There are lots of cause-and-effect arguments out there–science and technology graduates get paid more than liberal arts graduates, so the argument goes. Yet, in an article in the Wall Street Journal  by Melissa Korn, she cites the research by the American Association of American Colleges and Universities (AACU) which advocates a broad-based liberal arts education and shows that while liberal arts graduates initially make lower salaries compared to business graduates, in the long term the differences are minimal. An excerpt of the AACU’s report states “The case for Liberal Arts goes beyond purely vocational or economic reasons, they are indispensable to the vitality of democracy and future of global understanding and community.”

Finally, Fareed Zakaria, in his recent article in the Washington Post raises the alarm for an American push for STEM education and the diminishment of a liberal education, saying “America will not dominate the 21st century by making cheaper computer chips butr instead by constantly reimagining how computer and other new technologies will itneract with human beings.”

In summary, it’s clear that a core Liberal Education is necessary for a thriving economy and sustaining a democratic society.

The Body Image and Eating Disorder Tsunami

Posted July 8th, 2015 in Articles, Blogs by admin

Negative body image and eating disorders constitute a not-so-silent Tsunami that are wreaking havoc in the lives of women and men today.

This article was prepared with the assistance of Samantha Skelly, (link is external) a coach specializing in working with people with eating disorders.

Recent studies, which focus on these problems, go beyond the usual finger pointing at celebrities and media.

A recent study by researchers Petya Eckler, University of Strathclyde and Yusuf Kalyango Jr., of Ohio University; and Ellen Paasch, University of Iowa found that more time on Facebook could lead to more negative feelings and more comparisons to the bodies of friends.

They surveyed 881 college women about their Facebook use, eating and exercise habits, and body image. They were able to predict how often women felt negatively about their own bodies after looking at someone else’s photos or posts, and how often women compared their own bodies to those of their friends.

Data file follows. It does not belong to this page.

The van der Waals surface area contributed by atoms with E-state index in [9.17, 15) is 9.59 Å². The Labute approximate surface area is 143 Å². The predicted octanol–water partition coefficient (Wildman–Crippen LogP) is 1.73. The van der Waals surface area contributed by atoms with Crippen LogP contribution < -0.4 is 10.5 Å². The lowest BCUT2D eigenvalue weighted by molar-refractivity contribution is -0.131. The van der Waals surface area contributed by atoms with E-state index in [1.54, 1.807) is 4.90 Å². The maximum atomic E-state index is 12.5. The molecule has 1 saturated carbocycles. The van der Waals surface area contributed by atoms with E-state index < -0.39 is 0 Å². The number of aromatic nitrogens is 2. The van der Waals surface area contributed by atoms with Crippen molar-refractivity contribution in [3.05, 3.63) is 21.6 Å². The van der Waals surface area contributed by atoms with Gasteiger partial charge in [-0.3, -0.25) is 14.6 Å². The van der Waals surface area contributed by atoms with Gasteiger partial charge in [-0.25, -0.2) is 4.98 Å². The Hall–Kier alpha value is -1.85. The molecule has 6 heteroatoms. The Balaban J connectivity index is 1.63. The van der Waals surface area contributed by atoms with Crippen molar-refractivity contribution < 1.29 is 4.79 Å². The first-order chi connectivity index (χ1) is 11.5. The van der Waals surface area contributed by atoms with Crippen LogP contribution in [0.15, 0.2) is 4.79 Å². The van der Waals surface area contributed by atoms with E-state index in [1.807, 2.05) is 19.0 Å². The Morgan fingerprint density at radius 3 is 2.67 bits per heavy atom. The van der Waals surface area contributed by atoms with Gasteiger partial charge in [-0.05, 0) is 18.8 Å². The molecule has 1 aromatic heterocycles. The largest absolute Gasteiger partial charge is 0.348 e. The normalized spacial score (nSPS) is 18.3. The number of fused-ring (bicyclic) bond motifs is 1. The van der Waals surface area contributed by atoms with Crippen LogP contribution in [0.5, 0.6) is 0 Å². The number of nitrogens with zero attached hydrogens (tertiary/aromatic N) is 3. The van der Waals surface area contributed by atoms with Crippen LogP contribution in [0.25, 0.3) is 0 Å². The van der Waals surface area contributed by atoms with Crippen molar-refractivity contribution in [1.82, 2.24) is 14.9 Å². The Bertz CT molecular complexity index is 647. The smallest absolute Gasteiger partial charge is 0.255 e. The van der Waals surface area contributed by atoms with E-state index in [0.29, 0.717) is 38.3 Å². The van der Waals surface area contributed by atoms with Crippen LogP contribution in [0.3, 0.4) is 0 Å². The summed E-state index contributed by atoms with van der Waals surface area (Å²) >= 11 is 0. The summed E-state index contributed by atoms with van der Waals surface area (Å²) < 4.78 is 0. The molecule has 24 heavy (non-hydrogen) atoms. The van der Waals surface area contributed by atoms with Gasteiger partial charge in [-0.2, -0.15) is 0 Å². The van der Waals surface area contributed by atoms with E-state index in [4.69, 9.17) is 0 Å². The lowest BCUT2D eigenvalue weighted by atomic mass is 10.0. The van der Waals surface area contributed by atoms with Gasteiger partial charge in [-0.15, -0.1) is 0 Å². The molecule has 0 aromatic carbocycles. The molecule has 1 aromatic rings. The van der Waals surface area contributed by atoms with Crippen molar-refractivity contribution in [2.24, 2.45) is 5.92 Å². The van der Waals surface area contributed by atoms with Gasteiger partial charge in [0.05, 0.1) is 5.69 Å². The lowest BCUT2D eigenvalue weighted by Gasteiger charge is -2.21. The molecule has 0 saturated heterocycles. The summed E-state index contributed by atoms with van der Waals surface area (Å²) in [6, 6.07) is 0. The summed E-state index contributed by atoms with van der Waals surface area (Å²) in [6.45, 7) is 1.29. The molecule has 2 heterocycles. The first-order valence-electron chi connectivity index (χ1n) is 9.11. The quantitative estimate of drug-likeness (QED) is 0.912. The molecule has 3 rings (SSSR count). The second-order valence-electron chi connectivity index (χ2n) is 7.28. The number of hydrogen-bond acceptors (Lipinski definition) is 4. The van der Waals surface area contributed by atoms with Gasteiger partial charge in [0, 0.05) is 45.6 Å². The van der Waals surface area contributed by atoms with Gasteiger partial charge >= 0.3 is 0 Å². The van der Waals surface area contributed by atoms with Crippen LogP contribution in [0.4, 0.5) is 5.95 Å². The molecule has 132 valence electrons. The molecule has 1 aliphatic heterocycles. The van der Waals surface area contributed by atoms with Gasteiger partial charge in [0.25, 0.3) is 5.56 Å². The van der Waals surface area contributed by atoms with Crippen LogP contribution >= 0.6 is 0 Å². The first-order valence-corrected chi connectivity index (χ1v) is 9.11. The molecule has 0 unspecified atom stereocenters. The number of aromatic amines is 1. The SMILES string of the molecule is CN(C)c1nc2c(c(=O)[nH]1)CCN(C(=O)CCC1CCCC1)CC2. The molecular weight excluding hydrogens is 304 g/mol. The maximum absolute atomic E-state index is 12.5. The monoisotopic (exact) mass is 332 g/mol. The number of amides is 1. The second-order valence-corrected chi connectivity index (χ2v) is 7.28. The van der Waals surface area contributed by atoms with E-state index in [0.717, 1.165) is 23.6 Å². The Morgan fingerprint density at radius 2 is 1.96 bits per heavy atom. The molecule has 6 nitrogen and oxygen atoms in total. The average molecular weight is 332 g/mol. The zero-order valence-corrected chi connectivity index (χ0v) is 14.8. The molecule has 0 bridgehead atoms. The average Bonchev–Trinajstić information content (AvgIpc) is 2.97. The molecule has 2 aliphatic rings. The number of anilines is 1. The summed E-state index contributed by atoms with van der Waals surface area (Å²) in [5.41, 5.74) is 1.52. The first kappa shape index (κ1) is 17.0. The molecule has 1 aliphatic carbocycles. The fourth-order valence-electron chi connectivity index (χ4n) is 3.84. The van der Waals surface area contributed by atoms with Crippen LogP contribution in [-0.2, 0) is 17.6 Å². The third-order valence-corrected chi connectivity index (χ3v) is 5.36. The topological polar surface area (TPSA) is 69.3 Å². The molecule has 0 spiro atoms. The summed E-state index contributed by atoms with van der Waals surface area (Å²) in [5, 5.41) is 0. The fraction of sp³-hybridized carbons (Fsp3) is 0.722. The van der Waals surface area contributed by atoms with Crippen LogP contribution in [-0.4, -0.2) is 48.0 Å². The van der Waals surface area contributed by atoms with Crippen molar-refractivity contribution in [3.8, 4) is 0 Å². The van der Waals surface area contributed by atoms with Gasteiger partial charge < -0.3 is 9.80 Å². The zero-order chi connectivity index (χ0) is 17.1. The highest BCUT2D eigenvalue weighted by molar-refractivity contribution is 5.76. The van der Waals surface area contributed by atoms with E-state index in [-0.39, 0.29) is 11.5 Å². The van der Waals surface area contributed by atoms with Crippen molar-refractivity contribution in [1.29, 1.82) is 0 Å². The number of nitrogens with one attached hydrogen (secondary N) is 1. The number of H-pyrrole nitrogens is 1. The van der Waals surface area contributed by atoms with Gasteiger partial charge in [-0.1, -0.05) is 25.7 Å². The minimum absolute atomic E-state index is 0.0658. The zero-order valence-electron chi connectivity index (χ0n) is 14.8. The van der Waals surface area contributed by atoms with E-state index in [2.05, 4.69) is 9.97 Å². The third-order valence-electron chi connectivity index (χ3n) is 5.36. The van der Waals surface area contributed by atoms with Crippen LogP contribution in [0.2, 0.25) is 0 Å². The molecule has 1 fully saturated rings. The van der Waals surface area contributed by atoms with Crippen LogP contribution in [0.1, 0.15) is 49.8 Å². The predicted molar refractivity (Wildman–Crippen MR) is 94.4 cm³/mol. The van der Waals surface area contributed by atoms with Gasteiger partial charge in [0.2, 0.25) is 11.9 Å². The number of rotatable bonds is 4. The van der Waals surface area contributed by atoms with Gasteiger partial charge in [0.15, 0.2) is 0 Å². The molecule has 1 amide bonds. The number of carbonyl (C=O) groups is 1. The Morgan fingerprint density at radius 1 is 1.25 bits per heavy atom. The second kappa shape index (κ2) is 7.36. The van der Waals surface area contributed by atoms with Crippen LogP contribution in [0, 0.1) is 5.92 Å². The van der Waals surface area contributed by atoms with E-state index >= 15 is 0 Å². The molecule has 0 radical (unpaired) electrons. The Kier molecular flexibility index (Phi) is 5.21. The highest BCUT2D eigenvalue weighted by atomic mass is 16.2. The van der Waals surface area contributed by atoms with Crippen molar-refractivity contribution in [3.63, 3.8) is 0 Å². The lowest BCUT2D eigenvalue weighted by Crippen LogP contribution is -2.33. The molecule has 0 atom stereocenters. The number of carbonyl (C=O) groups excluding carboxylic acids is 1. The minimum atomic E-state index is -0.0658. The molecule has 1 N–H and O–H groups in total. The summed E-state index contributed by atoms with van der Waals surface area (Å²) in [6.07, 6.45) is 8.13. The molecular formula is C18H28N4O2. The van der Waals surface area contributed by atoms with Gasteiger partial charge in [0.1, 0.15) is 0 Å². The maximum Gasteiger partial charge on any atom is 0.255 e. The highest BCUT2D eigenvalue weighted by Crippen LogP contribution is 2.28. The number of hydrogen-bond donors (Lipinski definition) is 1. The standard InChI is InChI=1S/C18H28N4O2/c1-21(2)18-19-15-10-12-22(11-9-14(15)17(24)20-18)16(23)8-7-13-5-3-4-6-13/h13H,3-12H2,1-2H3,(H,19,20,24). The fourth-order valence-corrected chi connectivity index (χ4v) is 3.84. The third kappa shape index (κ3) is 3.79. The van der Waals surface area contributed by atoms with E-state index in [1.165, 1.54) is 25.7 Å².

The findings showed that more time spent on Facebook was associated with more negative feelings and more comparisons to the bodies of friends. They also found that for women who want to lose weight, more time on Facebook led to more attention being paid to physical appearance. This included attention to one’s body and clothing.

Previous studies have examined college or adolescent girls and the effect of Facebook on users’ body image over non-users’. However, this is the first study to link time spent on Facebook to poor body image.

“Public health professionals who work in the area of eating disorders and their prevention now have clear evidence of how social media relates to college women’s body image and eating disorders. While time spent on Facebook had no relation to eating disorders, it did predict worse body image among participants,” said Eckler. “As experts in the field know, poor body image can gradually lead to developing an unhealthy relationship with food. The attention to physical attributes may be even more dangerous on social media than on traditional media because participants in social media are people we know. These comparisons are much more relevant and hit closer to home. Yet they may be just as unrealistic as the images we see on traditional media.”

Another study by Jasmine Fardouly and colleagues and published in the Psychology of Women Quarterly (link is external) concluded young women objectify themselves more browsing Facebook, magazines than media types.

“Our research shows that spending more time reading magazines and on Facebook is associated with greater self-objectification among young women and these relationships are influenced by women’s tendency to compare their appearance to others, particularly to peers on Facebook,” the researchers commented.